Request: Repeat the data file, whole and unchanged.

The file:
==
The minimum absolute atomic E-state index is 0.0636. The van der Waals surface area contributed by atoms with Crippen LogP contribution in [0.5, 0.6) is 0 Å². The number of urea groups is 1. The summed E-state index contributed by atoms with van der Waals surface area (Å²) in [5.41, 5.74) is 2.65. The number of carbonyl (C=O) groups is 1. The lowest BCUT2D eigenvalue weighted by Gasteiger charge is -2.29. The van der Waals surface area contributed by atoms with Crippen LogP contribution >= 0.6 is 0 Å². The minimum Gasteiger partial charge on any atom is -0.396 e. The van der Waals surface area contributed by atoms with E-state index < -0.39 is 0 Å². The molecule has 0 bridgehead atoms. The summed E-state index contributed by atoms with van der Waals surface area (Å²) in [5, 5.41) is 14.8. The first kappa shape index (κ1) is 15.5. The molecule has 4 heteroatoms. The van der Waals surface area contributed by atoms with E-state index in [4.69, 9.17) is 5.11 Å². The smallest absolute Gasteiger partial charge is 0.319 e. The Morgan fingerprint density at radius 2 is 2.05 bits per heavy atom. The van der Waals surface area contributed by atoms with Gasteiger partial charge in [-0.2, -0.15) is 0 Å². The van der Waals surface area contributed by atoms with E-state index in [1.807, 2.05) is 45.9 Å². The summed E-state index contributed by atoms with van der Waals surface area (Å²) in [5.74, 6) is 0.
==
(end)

The minimum absolute atomic E-state index is 0.0636. The van der Waals surface area contributed by atoms with Crippen LogP contribution in [0.5, 0.6) is 0 Å². The number of urea groups is 1. The summed E-state index contributed by atoms with van der Waals surface area (Å²) in [5.41, 5.74) is 2.65. The number of carbonyl (C=O) groups is 1. The lowest BCUT2D eigenvalue weighted by Gasteiger charge is -2.29. The van der Waals surface area contributed by atoms with Crippen LogP contribution >= 0.6 is 0 Å². The minimum Gasteiger partial charge on any atom is -0.396 e. The van der Waals surface area contributed by atoms with E-state index < -0.39 is 0 Å². The molecule has 0 bridgehead atoms. The summed E-state index contributed by atoms with van der Waals surface area (Å²) in [5, 5.41) is 14.8. The first kappa shape index (κ1) is 15.5. The molecule has 4 heteroatoms. The van der Waals surface area contributed by atoms with E-state index in [4.69, 9.17) is 5.11 Å². The smallest absolute Gasteiger partial charge is 0.319 e. The Morgan fingerprint density at radius 2 is 2.05 bits per heavy atom. The van der Waals surface area contributed by atoms with Gasteiger partial charge in [-0.2, -0.15) is 0 Å². The van der Waals surface area contributed by atoms with E-state index in [1.807, 2.05) is 45.9 Å². The summed E-state index contributed by atoms with van der Waals surface area (Å²) in [5.74, 6) is 0.